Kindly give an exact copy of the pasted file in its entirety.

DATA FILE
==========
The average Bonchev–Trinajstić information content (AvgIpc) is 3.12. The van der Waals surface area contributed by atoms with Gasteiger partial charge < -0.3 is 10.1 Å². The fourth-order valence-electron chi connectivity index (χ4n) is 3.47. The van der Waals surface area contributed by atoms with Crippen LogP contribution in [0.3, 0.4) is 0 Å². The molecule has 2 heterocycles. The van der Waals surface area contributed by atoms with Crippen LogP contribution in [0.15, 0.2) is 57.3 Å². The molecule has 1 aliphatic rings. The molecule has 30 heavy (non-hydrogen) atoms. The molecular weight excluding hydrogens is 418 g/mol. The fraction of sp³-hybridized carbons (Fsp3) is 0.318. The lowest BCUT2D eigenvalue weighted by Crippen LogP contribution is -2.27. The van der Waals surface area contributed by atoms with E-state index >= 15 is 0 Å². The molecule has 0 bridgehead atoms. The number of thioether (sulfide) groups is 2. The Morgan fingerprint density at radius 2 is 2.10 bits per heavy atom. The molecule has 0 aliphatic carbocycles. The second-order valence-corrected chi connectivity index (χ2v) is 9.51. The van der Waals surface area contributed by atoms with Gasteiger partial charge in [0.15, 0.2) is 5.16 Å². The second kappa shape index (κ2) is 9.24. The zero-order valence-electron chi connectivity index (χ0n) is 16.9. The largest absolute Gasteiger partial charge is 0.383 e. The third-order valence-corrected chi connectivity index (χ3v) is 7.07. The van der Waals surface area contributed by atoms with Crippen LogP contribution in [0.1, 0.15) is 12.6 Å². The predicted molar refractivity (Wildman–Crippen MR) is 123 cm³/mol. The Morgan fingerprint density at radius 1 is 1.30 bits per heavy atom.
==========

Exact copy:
The average Bonchev–Trinajstić information content (AvgIpc) is 3.12. The van der Waals surface area contributed by atoms with Gasteiger partial charge < -0.3 is 10.1 Å². The fourth-order valence-electron chi connectivity index (χ4n) is 3.47. The van der Waals surface area contributed by atoms with Crippen LogP contribution in [0.3, 0.4) is 0 Å². The molecule has 2 heterocycles. The van der Waals surface area contributed by atoms with Crippen LogP contribution in [0.15, 0.2) is 57.3 Å². The molecule has 1 aliphatic rings. The molecule has 30 heavy (non-hydrogen) atoms. The molecular weight excluding hydrogens is 418 g/mol. The fraction of sp³-hybridized carbons (Fsp3) is 0.318. The lowest BCUT2D eigenvalue weighted by Crippen LogP contribution is -2.27. The van der Waals surface area contributed by atoms with E-state index >= 15 is 0 Å². The molecule has 0 bridgehead atoms. The number of thioether (sulfide) groups is 2. The Morgan fingerprint density at radius 2 is 2.10 bits per heavy atom. The molecule has 0 aliphatic carbocycles. The second-order valence-corrected chi connectivity index (χ2v) is 9.51. The van der Waals surface area contributed by atoms with Gasteiger partial charge in [0.15, 0.2) is 5.16 Å². The second kappa shape index (κ2) is 9.24. The zero-order valence-electron chi connectivity index (χ0n) is 16.9. The largest absolute Gasteiger partial charge is 0.383 e. The third-order valence-corrected chi connectivity index (χ3v) is 7.07. The van der Waals surface area contributed by atoms with Crippen LogP contribution in [0.1, 0.15) is 12.6 Å². The predicted molar refractivity (Wildman–Crippen MR) is 123 cm³/mol. The Morgan fingerprint density at radius 1 is 1.30 bits per heavy atom.